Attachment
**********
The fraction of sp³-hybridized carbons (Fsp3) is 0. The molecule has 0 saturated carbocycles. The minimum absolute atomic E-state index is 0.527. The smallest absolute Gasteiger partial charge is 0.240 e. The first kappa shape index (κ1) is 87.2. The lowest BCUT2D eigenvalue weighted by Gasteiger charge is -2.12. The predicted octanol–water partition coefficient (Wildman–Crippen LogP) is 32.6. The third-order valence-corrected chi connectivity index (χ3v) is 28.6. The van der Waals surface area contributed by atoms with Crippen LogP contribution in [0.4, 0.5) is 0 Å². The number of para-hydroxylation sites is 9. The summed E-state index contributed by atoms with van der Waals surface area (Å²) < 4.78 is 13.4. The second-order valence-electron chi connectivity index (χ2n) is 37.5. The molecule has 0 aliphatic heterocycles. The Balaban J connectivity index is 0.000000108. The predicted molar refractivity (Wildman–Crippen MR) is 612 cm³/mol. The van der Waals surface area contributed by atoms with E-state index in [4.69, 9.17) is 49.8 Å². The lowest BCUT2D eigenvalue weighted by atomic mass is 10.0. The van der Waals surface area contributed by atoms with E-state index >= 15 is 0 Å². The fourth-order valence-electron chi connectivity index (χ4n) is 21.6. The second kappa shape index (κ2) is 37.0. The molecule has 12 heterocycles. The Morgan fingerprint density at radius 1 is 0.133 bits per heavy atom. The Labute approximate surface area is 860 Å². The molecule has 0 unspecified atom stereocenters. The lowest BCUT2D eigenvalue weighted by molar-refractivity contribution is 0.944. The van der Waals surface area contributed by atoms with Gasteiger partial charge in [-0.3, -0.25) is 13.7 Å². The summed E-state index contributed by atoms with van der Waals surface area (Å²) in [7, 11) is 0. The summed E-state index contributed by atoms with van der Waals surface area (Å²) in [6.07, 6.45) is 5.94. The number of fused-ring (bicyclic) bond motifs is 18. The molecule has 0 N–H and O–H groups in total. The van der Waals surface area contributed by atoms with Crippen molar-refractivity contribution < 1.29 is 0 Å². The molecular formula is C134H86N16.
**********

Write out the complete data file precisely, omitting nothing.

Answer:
The fraction of sp³-hybridized carbons (Fsp3) is 0. The molecule has 0 saturated carbocycles. The minimum absolute atomic E-state index is 0.527. The smallest absolute Gasteiger partial charge is 0.240 e. The first kappa shape index (κ1) is 87.2. The lowest BCUT2D eigenvalue weighted by Gasteiger charge is -2.12. The predicted octanol–water partition coefficient (Wildman–Crippen LogP) is 32.6. The third-order valence-corrected chi connectivity index (χ3v) is 28.6. The van der Waals surface area contributed by atoms with Crippen LogP contribution in [0.4, 0.5) is 0 Å². The number of para-hydroxylation sites is 9. The summed E-state index contributed by atoms with van der Waals surface area (Å²) < 4.78 is 13.4. The second-order valence-electron chi connectivity index (χ2n) is 37.5. The molecule has 0 aliphatic heterocycles. The Balaban J connectivity index is 0.000000108. The predicted molar refractivity (Wildman–Crippen MR) is 612 cm³/mol. The van der Waals surface area contributed by atoms with E-state index in [4.69, 9.17) is 49.8 Å². The lowest BCUT2D eigenvalue weighted by atomic mass is 10.0. The van der Waals surface area contributed by atoms with E-state index >= 15 is 0 Å². The fourth-order valence-electron chi connectivity index (χ4n) is 21.6. The second kappa shape index (κ2) is 37.0. The molecule has 12 heterocycles. The Morgan fingerprint density at radius 1 is 0.133 bits per heavy atom. The Labute approximate surface area is 860 Å². The molecule has 0 unspecified atom stereocenters. The lowest BCUT2D eigenvalue weighted by molar-refractivity contribution is 0.944. The van der Waals surface area contributed by atoms with Gasteiger partial charge in [-0.3, -0.25) is 13.7 Å². The summed E-state index contributed by atoms with van der Waals surface area (Å²) in [7, 11) is 0. The summed E-state index contributed by atoms with van der Waals surface area (Å²) in [6.07, 6.45) is 5.94. The number of fused-ring (bicyclic) bond motifs is 18. The molecule has 0 N–H and O–H groups in total. The van der Waals surface area contributed by atoms with Crippen molar-refractivity contribution < 1.29 is 0 Å². The molecular formula is C134H86N16.